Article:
Posts tagged hunger strike
Samer Issawi, the Palestinian prisoner who has been on an intermittent hunger strike for over 200 days, had his day in court on Thursday. According to the sentence handed down by the Jerusalem Magistrate’s Court, one might ostensibly believe that Issawi would be released on March 6, when his prison term is completed. But Samer Issawi is Palestinian, and therefore subject to a multi-layered legal system in which his fate is not determined by civilian judges, but rather by three IDF officers.
Before Israel agreed to release 1,027 Palestinians in exchange for captured IDF soldier Gilad Shalit, the army quietly modified Article 186 to Military Order 1651. Article 186 codifies special military tribunals that have the power to cancel early releases. The panels operate using secret evidence and do not even reveal to Palestinians what they are accused of.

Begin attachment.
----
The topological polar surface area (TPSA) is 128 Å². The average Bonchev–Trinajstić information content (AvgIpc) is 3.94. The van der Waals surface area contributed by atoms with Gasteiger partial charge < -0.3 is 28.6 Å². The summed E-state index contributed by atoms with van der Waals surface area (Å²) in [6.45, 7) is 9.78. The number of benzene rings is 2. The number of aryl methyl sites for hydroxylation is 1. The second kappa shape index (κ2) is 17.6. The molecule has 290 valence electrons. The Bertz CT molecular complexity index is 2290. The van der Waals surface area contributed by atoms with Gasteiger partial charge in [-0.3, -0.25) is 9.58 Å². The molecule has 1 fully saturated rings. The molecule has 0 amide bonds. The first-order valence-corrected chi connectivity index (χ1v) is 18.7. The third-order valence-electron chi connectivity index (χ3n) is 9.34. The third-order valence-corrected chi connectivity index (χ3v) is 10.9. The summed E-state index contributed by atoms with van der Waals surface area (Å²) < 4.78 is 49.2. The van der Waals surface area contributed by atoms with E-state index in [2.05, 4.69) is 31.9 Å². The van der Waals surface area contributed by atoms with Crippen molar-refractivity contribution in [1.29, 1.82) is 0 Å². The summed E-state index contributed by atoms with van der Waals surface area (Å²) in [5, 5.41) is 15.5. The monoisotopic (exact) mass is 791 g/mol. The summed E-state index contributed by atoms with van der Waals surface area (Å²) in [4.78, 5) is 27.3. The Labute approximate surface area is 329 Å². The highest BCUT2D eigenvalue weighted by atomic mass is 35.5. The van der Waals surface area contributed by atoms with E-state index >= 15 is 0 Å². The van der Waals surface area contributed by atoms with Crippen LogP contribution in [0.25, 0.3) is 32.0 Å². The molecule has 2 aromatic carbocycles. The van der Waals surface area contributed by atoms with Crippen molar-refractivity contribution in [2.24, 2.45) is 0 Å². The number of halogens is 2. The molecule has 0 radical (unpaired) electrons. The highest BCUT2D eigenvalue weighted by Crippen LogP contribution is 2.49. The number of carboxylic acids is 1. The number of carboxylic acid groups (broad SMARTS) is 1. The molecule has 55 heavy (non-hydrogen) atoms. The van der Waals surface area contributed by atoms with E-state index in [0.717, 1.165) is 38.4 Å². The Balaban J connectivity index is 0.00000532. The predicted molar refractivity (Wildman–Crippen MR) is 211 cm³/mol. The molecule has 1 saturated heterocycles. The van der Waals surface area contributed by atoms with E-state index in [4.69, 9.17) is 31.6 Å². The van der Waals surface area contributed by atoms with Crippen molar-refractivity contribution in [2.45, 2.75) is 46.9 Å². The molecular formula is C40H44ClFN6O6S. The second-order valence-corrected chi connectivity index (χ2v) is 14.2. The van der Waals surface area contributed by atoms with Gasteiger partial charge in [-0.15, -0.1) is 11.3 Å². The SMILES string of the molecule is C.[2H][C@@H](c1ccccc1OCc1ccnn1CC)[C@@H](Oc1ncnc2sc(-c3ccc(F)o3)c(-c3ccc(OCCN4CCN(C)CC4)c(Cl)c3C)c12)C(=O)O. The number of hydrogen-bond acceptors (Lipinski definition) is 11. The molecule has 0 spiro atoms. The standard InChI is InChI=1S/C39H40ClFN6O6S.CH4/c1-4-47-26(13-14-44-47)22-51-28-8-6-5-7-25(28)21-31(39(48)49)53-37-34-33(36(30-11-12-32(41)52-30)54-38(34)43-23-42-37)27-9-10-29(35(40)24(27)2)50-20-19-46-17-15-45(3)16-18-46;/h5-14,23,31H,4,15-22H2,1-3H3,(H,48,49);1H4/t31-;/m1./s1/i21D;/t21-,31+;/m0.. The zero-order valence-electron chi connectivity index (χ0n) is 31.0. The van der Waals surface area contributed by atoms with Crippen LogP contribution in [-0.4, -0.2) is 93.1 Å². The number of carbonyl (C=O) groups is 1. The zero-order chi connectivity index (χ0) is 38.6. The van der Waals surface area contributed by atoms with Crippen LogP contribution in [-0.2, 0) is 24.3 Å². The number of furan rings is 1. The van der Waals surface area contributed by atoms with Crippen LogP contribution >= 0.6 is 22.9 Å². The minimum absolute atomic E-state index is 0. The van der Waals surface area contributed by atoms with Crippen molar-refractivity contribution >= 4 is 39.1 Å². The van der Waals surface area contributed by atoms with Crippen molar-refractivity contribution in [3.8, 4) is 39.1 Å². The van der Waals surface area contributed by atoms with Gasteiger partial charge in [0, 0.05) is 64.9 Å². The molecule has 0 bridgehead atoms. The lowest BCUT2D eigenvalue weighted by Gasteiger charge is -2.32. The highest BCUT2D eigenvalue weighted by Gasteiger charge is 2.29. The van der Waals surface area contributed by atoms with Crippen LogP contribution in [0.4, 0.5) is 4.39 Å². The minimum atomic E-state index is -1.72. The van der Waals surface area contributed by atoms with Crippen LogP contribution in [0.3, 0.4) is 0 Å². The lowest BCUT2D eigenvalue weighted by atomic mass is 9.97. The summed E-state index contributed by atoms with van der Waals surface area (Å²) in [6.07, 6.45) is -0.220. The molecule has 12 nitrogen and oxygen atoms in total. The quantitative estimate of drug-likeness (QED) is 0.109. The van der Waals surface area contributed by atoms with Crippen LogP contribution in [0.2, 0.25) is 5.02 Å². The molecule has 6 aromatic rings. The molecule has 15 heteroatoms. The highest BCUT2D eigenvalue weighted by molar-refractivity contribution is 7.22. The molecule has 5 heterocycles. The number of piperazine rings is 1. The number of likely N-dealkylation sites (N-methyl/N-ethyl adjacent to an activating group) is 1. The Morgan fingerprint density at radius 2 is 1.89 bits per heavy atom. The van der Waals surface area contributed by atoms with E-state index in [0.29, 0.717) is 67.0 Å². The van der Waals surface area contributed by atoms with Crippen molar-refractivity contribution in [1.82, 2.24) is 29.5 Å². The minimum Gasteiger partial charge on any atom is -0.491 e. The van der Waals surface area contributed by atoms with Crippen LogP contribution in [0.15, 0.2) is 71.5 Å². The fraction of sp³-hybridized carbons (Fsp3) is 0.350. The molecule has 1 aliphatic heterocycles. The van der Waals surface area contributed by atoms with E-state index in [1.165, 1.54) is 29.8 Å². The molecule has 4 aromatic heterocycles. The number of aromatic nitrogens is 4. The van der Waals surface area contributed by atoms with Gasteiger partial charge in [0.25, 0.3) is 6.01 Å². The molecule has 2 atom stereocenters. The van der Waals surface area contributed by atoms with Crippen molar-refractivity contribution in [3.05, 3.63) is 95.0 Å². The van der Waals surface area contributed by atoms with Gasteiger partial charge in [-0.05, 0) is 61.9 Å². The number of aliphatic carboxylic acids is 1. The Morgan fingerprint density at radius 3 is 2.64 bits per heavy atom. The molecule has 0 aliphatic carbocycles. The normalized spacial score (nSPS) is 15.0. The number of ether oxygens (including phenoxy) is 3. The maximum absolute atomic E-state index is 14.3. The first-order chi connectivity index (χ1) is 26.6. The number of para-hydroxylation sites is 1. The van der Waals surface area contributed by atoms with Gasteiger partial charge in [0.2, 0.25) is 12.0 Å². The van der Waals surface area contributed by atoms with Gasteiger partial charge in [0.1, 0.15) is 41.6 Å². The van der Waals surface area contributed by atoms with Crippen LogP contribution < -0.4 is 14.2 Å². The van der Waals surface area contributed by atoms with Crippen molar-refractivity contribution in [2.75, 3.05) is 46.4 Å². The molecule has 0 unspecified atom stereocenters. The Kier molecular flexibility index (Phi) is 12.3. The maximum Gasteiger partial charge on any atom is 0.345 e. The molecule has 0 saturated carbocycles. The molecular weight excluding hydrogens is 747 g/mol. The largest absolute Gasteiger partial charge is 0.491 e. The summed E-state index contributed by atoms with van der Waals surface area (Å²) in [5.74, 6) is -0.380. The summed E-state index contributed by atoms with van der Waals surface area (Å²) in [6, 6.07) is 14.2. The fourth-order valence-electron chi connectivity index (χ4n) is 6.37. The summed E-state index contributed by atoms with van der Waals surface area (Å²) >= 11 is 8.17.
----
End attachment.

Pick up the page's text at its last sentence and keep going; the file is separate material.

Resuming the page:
So while according to Thursday’s sentencing hearing in the Magistrate’s Court Issawi is to be released within weeks, he will likely (more…)
Less than three weeks after at least 1,400 Palestinians in Israeli prisons launched a widespread hunger strike, Israeli Public Security Minister Yitzhak Aharonovitch on Thursday made several astounding admissions regarding Israel’s use of administrative detention. In private meetings with security officials, Aharonovitch called for reducing Israel’s use of the practice, applying it “only if there is a need and not in all cases,” according to a Haaretz report.
He was in effect admitting that the practice is being used even when it is not necessary, assuming it is ever necessary. Furthermore he seemed to be conceding that Israel uses administrative detention instead of carrying out thorough criminal or intelligence investigations.
In a presentation to Israel’s Defense Ministry, Justice Ministry, the IDF, Shin Bet and Prison Service, Aharonovitch recommended that authorities “exhaust investigations and evidence collections” in order to allow the application of criminal proceedings against Palestinian arrestees, something one shouldn’t have to advocate in a democracy.